“School vouchers are government subsidies of private and religious schools funded by taxpayer money,” explained FCISD Superintendent Jeanette Winn. “There are many other names for these programs, such as ‘Tax Credit Scholarships’, but they all work similarly. All current voucher systems throughout this country have been shown to cost taxpayers more money, rather than save money.”
Winn explained how many leaders in Texas public school education believe that the school voucher system is not fair, practical, and economically sound because of the following that relates to the resolution:
• The majority of individuals that take advantage of vouchers are those that are already going to the private schools, so there is little savings for the state or public schools from students not being educated in the public schools.
• All school districts have certain fixed costs that will not change when a handful of students leave the system, as well as significant government restrictions on spending large portions of their revenues. As a result, public schools can seldom cut costs if they lose students tied to a voucher system.
• The low income student can seldom take advantage of vouchers since the cost of the private school tuition, and transportation are only partially covered by a voucher.
• Private and religious schools do not take students that they don’t want to, so even if students have vouchers and the additional funds required, they will likely be turned away by private schools if they have special needs, disabilities, discipline problems, or poor academic performance. Public schools, of course, accept all students in their district.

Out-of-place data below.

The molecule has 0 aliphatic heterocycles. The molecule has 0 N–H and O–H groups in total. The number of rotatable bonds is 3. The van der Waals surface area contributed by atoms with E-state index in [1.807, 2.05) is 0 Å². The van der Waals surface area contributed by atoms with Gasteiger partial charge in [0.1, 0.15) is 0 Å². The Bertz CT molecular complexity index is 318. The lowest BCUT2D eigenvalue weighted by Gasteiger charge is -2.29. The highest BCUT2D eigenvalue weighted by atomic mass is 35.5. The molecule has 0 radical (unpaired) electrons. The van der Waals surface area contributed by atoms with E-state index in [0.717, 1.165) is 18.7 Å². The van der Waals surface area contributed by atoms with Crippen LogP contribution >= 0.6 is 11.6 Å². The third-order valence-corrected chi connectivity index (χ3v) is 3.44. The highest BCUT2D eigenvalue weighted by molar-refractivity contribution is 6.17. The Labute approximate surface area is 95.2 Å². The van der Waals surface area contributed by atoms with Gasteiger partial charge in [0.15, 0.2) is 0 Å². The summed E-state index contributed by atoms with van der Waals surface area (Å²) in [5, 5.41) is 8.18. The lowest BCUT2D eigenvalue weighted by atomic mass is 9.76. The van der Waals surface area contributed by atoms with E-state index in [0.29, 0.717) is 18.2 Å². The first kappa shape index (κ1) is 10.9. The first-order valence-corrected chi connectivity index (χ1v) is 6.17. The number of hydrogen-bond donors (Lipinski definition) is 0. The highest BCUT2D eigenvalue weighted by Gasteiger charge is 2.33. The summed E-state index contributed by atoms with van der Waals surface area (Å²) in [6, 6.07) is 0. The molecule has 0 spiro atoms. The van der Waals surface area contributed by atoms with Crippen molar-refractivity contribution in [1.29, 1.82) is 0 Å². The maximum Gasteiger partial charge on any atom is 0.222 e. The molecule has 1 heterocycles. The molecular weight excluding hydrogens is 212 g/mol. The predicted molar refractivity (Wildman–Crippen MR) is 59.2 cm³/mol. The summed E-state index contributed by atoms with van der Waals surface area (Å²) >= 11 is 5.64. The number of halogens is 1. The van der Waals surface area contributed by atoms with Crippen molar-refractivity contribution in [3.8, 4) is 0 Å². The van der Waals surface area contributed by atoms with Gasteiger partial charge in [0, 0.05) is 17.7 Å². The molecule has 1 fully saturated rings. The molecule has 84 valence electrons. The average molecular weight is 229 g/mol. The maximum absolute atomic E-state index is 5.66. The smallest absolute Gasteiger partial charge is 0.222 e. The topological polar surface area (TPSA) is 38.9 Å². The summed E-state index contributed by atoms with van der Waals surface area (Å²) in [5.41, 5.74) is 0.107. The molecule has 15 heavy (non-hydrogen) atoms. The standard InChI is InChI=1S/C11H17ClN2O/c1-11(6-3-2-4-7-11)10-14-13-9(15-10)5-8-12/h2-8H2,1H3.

• Private and religious schools are not held accountable in ways that public schools are. They are not required to take state standardized tests, any tests administered are not required to be made public, and they are not required to have public board meetings, regular public financial audits, certified teachers or professionals, meet state curriculum standards, or report budget decisions to the public.
• Current viable options exist for students to have choices on where they attend public school in Texas. Students in state underperforming schools, schools that don’t meet federal adequate yearly progress, or who are unsafe in their schools may move to a different school. Most districts have policies to allow inter-district and intra-district transfers, and there are a number of magnet and charter schools throughout the state that offer choices to students in the public schools.
The FCISD trustees approved the resolution against school vouchers 4 to 1. The approving trustees signed the resolution. FCISD now joins other districts in Region 3 and in other regions of the state that have approved the resolution, in hopes of bringing what they believe to be proper and fair change to the system.
“We are submitting our signed resolutions to our Texas Association of School Administrators superintendent representative,” said Winn. “From there the resolutions will be compiled and submitted to our state legislators.”